St Denys uses the 'Teach Computing Curriculum' to facilitate the delivery of the KS1 Computing National Curriculum.
The Teach Computing Curriculum is structured in units. For these units to be coherent, the lessons within a unit must be taught in order. However, across a year group, the units themselves do not need to be taught in order, with the exception of ‘Programming’ units, where concepts and skills rely on prior learning and experiences.
The Teach Computing Curriculum uses the National Centre for Computing Education’s computing taxonomy to ensure comprehensive coverage of the subject. This has been developed through a thorough review of the KS1–4 computing programme of study, and the GCSE and A level computer science specifications across all awarding bodies. All learning outcomes can be described through
a high-level taxonomy of ten strands, ordered alphabetically as follows:
The units for key stages 1 and 2 are based on a spiral curriculum. This means that each of the themes is revisited regularly (at least once in each year group), and pupils revisit each theme through a new unit that consolidates and builds on prior learning within that theme.
This style of curriculum design reduces the amount of knowledge lost through forgetting, as topics are revisited yearly. It also ensures that connections are made even if different teachers are teaching the units within a theme in consecutive years.
The Teach Computing Curriculum acknowledges that physical computing plays an important role in modern pedagogical approaches in computing, both as a tool to engage pupils and as a strategy to develop pupils’ understanding in more creative ways. Additionally, physical computing supports and engages a diverse range of pupils in tangible and challenging tasks.
The unit overviews for each unit show the links between the content of the lessons and the national curriculum and Education for a Connected World framework (ncce.io/ efacw). These references have been provided to show where aspects relating to online safety, or digital citizenship, are covered within the Teach Computing Curriculum. Not all of the objectives in the Education for a Connected World framework are covered in the Teach Computing Curriculum, as some are better suited to personal, social, health, and economic (PSHE) education; spiritual, moral, social, and cultural (SMSC) development; and citizenship. However, the coverage required for the computing national curriculum is provided.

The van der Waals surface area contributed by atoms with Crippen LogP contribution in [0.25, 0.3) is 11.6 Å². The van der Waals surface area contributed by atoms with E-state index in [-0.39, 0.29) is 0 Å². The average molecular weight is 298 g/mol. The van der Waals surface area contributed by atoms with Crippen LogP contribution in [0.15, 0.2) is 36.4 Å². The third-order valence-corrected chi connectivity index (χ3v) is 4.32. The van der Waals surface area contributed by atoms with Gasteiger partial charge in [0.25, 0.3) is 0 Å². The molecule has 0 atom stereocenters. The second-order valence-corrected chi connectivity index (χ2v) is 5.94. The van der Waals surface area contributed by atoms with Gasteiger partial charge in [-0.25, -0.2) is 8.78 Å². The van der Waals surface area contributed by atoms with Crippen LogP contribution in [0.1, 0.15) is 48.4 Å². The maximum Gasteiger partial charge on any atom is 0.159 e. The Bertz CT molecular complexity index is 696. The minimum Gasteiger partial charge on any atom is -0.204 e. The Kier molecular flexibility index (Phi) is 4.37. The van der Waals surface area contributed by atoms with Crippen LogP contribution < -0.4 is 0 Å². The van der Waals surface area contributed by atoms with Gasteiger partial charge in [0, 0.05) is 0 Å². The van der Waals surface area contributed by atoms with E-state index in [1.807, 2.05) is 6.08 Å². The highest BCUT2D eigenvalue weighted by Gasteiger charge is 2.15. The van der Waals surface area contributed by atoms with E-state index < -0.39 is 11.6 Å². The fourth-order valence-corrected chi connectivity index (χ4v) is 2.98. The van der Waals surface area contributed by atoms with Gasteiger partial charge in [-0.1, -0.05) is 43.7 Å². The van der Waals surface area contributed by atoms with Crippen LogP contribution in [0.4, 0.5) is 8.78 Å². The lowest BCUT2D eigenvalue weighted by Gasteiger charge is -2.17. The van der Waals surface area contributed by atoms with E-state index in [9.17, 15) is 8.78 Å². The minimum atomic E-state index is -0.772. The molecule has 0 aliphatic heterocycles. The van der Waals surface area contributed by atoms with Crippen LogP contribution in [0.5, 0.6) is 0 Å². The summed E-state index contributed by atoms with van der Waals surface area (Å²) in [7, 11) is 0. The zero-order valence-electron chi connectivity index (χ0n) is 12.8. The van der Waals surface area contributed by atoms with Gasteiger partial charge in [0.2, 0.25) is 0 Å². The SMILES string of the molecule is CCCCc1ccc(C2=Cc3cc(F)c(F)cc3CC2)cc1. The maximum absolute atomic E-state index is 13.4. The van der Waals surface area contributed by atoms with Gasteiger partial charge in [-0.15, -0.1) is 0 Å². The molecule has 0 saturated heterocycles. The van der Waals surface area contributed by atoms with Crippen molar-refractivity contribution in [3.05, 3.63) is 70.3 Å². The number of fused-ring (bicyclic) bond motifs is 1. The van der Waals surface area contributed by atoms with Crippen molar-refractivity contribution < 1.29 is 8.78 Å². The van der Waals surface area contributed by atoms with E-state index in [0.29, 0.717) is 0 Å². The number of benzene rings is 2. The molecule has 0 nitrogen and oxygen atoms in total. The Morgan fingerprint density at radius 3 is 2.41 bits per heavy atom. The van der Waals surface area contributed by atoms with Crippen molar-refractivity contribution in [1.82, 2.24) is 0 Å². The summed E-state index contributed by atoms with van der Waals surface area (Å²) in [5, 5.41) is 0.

The Teach Computing Curriculum has been written to support all pupils. Each lesson is sequenced so that it builds on the learning from the previous lesson, and where appropriate, activities are scaffolded so that all pupils can succeed and thrive. Scaffolded activities provide pupils with extra resources, such as visual prompts, to reach the same learning goals as the rest of the class. Exploratory tasks foster a deeper understanding of a concept, encouraging pupils to apply their learning in different contexts and make connections with other learning experiences. As well as scaffolded activities, embedded within the lessons are a range of pedagogical strategies (defined in the ‘Pedagogy’ section of this document), which support making computing topics more accessible.
The subject of computing is much younger than many other subjects, and as such, there is still a lot more to learn about how to teach it effectively. To ensure that teachers are as prepared as possible, the Teach Computing Curriculum builds on a set of pedagogical principles (see the ‘Pedagogy’ section of this document), which are underpinned by the latest computing research, to demonstrate effective pedagogical strategies throughout. To remain up-to-date as research continues to develop, every aspect of the Teach Computing Curriculum is reviewed each year and changes are made as necessary.